Guzman urges us to reach the same result as United States v. Penagos, 823 F.2d 346 (9th Cir.1987), in which this court reversed for insufficient evidence a conviction for conspiracy to possess narcotics with an intent to distribute. Penagos is readily distinguishable. In that case, the defendant acted only as a "passive bystander," id. at 347. Because his "behavior was perfectly consistent with an innocent person having no stake or interest in drug transactions," there was insufficient evidence that he "acted as a lookout or committed any act in furtherance of the conspiracy." Id. at 349-50. Given the numerous specific acts Guzman engaged in, all of which furthered the exchange of the package for cocaine, a jury could certainly conclude that his behavior was not consistent with innocence.
Nor must Guzman's conviction be reversed on the ground that the verdict of guilty on the conspiracy count is inconsistent with his acquittal on the charge of possession with intent to distribute. It was not essential to a conviction of conspiracy that Guzman himself possess the cocaine, as it was clear that Guzman's coconspirator Serrano had possession in furtherance of the conspiracy.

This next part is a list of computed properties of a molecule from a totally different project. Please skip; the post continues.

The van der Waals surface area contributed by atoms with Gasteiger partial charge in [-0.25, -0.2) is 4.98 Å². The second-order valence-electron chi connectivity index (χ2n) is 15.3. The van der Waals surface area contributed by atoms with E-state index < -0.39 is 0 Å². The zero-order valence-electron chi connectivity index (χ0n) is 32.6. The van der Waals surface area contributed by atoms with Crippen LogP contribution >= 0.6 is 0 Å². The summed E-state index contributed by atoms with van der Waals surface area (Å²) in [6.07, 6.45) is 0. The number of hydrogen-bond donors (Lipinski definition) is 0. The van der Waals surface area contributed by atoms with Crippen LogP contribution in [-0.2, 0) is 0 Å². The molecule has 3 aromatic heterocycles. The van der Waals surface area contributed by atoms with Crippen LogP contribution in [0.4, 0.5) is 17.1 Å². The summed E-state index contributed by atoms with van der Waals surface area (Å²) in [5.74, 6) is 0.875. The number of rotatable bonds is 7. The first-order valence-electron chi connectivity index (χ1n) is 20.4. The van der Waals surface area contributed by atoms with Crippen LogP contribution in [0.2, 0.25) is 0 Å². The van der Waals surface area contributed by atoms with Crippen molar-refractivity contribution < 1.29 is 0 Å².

Even if the verdicts were inconsistent, that would not require reversal. "Inconsistent verdicts may stand, even when a conviction is rationally incompatible with an acquittal, provided there is sufficient evidence to support a guilty verdict." United States v. Birges, 723 F.2d 666, 673 (9th Cir.) cert. denied, 466 U.S. 943, 104 S.Ct. 1926, 80 L.Ed.2d 472 (1984). This court has articulated an exception to this rule: "[A] conviction of one defendant and acquittal of the other when the only evidence of culpability applies equally to both may violate due process unless there is an articulation of a rational basis for dissimilar treatment." United States v. Marchini, 797 F.2d 759, 765 (9th Cir.1986), cert. denied, --- U.S. ----, 107 S.Ct. 1298, 94 L.Ed.2d 145 (1987). Serrano was not acquitted but pled guilty to the possession charge in exchange for dismissal of the conspiracy charge. Finally, the First Circuit has held that "where the jury's verdict of not guilty ... constitute[s], in effect, a finding that none of the alleged overt acts took place," a guilty verdict on a conspiracy charge is plain error and must be reversed. United States v. Morales, 677 F.2d 1, 2 (1st Cir.1982). We agree with the First Circuit's statement of the law. The jury's verdict of not guilty on the possession count may indicate that it did not find beyond a reasonable doubt that Guzman actually carried the cocaine from the truck to the van, or that it found that Guzman's carrying of the cocaine did not constitute possession with intent to distribute. The acquittal does not constitute a finding that Guzman did not perform the other overt acts in furtherance of the conspiracy.